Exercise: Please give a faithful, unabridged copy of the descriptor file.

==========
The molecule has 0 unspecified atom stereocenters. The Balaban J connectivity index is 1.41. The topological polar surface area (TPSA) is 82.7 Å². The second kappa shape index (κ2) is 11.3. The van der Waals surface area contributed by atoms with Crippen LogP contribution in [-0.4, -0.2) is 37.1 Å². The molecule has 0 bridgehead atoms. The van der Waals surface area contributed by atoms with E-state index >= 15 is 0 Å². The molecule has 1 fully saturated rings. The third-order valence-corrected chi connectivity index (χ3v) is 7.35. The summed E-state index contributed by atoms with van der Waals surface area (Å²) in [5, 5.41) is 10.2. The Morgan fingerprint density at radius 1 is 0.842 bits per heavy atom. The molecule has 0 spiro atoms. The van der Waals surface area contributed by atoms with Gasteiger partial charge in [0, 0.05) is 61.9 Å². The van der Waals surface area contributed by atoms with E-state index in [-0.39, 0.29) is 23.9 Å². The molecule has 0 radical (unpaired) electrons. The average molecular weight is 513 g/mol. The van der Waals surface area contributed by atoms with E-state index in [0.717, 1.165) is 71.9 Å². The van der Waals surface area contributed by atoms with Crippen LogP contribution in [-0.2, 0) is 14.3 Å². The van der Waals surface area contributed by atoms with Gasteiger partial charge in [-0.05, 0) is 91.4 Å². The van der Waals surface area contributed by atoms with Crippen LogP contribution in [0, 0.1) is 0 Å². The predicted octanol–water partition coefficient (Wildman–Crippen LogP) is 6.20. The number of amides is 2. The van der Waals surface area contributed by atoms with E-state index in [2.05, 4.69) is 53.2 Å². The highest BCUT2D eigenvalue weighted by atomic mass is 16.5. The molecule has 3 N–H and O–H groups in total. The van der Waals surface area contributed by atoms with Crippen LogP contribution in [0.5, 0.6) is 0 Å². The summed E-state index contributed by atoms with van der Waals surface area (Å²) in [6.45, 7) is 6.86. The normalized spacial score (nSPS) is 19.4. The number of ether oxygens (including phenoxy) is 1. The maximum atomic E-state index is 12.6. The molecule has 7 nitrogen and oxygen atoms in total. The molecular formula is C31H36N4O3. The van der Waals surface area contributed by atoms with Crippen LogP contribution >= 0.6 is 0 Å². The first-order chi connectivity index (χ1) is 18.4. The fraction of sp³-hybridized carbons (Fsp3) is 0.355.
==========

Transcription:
The molecule has 0 unspecified atom stereocenters. The Balaban J connectivity index is 1.41. The topological polar surface area (TPSA) is 82.7 Å². The second kappa shape index (κ2) is 11.3. The van der Waals surface area contributed by atoms with Crippen LogP contribution in [-0.4, -0.2) is 37.1 Å². The molecule has 0 bridgehead atoms. The van der Waals surface area contributed by atoms with E-state index >= 15 is 0 Å². The molecule has 1 fully saturated rings. The third-order valence-corrected chi connectivity index (χ3v) is 7.35. The summed E-state index contributed by atoms with van der Waals surface area (Å²) in [5, 5.41) is 10.2. The Morgan fingerprint density at radius 1 is 0.842 bits per heavy atom. The molecule has 0 spiro atoms. The van der Waals surface area contributed by atoms with Gasteiger partial charge in [0, 0.05) is 61.9 Å². The van der Waals surface area contributed by atoms with E-state index in [-0.39, 0.29) is 23.9 Å². The molecule has 0 radical (unpaired) electrons. The average molecular weight is 513 g/mol. The van der Waals surface area contributed by atoms with E-state index in [0.717, 1.165) is 71.9 Å². The van der Waals surface area contributed by atoms with Crippen LogP contribution in [-0.2, 0) is 14.3 Å². The van der Waals surface area contributed by atoms with Gasteiger partial charge in [-0.05, 0) is 91.4 Å². The van der Waals surface area contributed by atoms with Crippen LogP contribution in [0, 0.1) is 0 Å². The predicted octanol–water partition coefficient (Wildman–Crippen LogP) is 6.20. The number of amides is 2. The van der Waals surface area contributed by atoms with E-state index in [2.05, 4.69) is 53.2 Å². The highest BCUT2D eigenvalue weighted by atomic mass is 16.5. The molecule has 3 N–H and O–H groups in total. The van der Waals surface area contributed by atoms with Crippen LogP contribution in [0.5, 0.6) is 0 Å². The summed E-state index contributed by atoms with van der Waals surface area (Å²) in [6.45, 7) is 6.86. The normalized spacial score (nSPS) is 19.4. The number of ether oxygens (including phenoxy) is 1. The maximum atomic E-state index is 12.6. The molecule has 7 nitrogen and oxygen atoms in total. The molecular formula is C31H36N4O3. The van der Waals surface area contributed by atoms with Crippen LogP contribution >= 0.6 is 0 Å². The first-order chi connectivity index (χ1) is 18.4. The fraction of sp³-hybridized carbons (Fsp3) is 0.355.